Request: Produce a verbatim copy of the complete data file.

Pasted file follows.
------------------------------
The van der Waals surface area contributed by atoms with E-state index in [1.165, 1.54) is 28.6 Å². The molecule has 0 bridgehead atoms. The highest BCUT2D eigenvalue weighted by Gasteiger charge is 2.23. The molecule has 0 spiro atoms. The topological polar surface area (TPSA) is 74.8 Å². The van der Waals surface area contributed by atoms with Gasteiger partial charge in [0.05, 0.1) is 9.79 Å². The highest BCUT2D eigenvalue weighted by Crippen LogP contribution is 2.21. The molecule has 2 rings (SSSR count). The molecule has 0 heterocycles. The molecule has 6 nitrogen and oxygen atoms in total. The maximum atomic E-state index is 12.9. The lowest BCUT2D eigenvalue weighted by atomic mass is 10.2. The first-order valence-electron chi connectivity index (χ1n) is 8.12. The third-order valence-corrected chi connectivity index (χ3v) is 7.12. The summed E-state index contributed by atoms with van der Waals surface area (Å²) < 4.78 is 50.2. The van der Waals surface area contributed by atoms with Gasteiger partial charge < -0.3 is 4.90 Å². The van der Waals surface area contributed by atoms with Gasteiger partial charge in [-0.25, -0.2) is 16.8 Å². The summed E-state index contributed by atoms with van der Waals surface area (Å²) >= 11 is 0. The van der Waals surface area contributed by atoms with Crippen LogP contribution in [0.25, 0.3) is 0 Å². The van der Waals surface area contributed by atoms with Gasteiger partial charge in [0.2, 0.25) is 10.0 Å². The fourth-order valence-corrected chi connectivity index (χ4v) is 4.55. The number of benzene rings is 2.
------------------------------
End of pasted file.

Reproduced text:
The van der Waals surface area contributed by atoms with E-state index in [1.165, 1.54) is 28.6 Å². The molecule has 0 bridgehead atoms. The highest BCUT2D eigenvalue weighted by Gasteiger charge is 2.23. The molecule has 0 spiro atoms. The topological polar surface area (TPSA) is 74.8 Å². The van der Waals surface area contributed by atoms with Gasteiger partial charge in [0.05, 0.1) is 9.79 Å². The highest BCUT2D eigenvalue weighted by Crippen LogP contribution is 2.21. The molecule has 2 rings (SSSR count). The molecule has 0 heterocycles. The molecule has 6 nitrogen and oxygen atoms in total. The maximum atomic E-state index is 12.9. The lowest BCUT2D eigenvalue weighted by atomic mass is 10.2. The first-order valence-electron chi connectivity index (χ1n) is 8.12. The third-order valence-corrected chi connectivity index (χ3v) is 7.12. The summed E-state index contributed by atoms with van der Waals surface area (Å²) < 4.78 is 50.2. The van der Waals surface area contributed by atoms with Gasteiger partial charge < -0.3 is 4.90 Å². The van der Waals surface area contributed by atoms with Gasteiger partial charge in [-0.25, -0.2) is 16.8 Å². The summed E-state index contributed by atoms with van der Waals surface area (Å²) >= 11 is 0. The van der Waals surface area contributed by atoms with Crippen LogP contribution in [0.25, 0.3) is 0 Å². The van der Waals surface area contributed by atoms with Gasteiger partial charge in [0.2, 0.25) is 10.0 Å². The fourth-order valence-corrected chi connectivity index (χ4v) is 4.55. The number of benzene rings is 2.